“Daily Economic News”, the world average is below 20%. To alleviate the pressure on public health insurance, many provinces, such as Yunnan and Inner Mongolia, have introduced a list of supplementary medicines to regulate their prices and access levels.
“In some Chinese hospitals, sales of ancillary drugs account for 60-70% of total drug sales.”
Compared with consumers from Brazil, Russia, India, the United States, Europe and Japan, Chinese consumers are among the most globally health conscious countries with healthy household items with annual sales of 71 billion U.S. dollars.
According to a survey by the Boston Consulting Group, 73% of Chinese people are willing to trade and pay premiums for what they consider to be healthier. Apart from this, it is very important for the Chinese people to want happiness, look good and have sufficient energy and a positive lifestyle. To achieve this goal, it is important to maintain good health and physical and mental health.
Income growth in the upper strata has driven the consumption of vitamins and supplements in China. As government policies control the use of OTC in hospitals and OTC demand continues to rise, retail pharmacies will be the main channel for the OTC market.
Due to common lifestyle factors, such as occupational stress, family responsibilities, long working hours, etc., often cause insomnia, fatigue, lack of concentration, obesity, illness and other symptoms. The incidence of these complaints grew especially rapidly among younger generations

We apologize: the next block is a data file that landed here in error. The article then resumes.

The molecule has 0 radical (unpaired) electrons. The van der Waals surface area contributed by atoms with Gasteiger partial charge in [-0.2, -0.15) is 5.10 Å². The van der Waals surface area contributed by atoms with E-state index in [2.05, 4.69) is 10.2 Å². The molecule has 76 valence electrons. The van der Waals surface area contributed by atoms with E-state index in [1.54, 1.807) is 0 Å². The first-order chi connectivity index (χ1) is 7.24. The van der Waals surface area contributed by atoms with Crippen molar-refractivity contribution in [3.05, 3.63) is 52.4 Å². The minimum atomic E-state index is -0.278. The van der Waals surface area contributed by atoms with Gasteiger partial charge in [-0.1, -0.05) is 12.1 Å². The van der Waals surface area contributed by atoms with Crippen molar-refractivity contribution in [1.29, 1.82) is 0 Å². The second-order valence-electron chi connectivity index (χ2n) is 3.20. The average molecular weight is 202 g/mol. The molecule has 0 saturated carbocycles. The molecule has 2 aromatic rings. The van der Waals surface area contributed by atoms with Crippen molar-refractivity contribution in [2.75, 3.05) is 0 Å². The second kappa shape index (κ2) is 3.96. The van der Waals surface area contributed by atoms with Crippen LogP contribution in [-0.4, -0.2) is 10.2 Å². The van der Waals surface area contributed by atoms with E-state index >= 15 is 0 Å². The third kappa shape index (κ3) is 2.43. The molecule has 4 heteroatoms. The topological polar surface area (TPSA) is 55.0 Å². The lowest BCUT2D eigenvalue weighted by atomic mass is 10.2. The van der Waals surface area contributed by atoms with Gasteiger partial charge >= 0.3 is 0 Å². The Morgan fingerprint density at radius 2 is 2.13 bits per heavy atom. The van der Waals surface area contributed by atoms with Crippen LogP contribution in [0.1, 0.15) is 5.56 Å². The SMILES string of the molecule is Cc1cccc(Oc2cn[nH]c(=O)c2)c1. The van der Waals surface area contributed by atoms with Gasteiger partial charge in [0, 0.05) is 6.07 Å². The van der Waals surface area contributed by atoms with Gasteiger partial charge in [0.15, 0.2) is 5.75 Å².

The University recently reported that 30% of those 18-24 years old have these lifestyle diseases, compared to only 18% of people over the age of 40. With this in mind, Chinese consumers are not only seeking treatment but looking for precautionary measures. As a result, they have taken exercise, diet, VMS and OTC products as a complete health solution.
BCG findings on Chinese consumer health and health preferences. Source: University Counseling Company reproduced BCG research data. In October 2016, the Chinese government promulgated the “Outline for Healthy China 2030 Plan”,
pointing out that the healthcare industry will be worth 800 billion yuan by 2020 and more than 1.6 trillion yuan by 2030. Chinese consumers prefer Chinese medicine to Western medicine.
These Chinese medicines are very popular in all age groups in China. In addition, even among well-educated consumers, the use of Chinese medicine is still very common and well aware of the side effects of Western OTC products. In other words, well-educated Chinese consumers believe that western medicine products more effective than traditional Chinese medicine, more convenient. Chinese consumers generally prefer products that offer more versatility and functionality because they find it more convenient and more affordable.
Ingredients or vitamins added to certain medications are considered artificial and unhealthy; Chinese consumers often think that healthy foods should be fresh, natural, and organic. According to the Boston Consulting Group (2014), more than half of respondents expressed concern that health foods are not advertised.
This lack of knowledge and tight regulation, combined with aggressive marketing techniques, often drives distrust among Chinese consumers.
The competitive environment in China’s healthcare market is certainly complicated, but with the advent of large multinationals and competition with domestic brands, retail prices have been declining and stabilizing in China’s off-market healthcare market since 2005.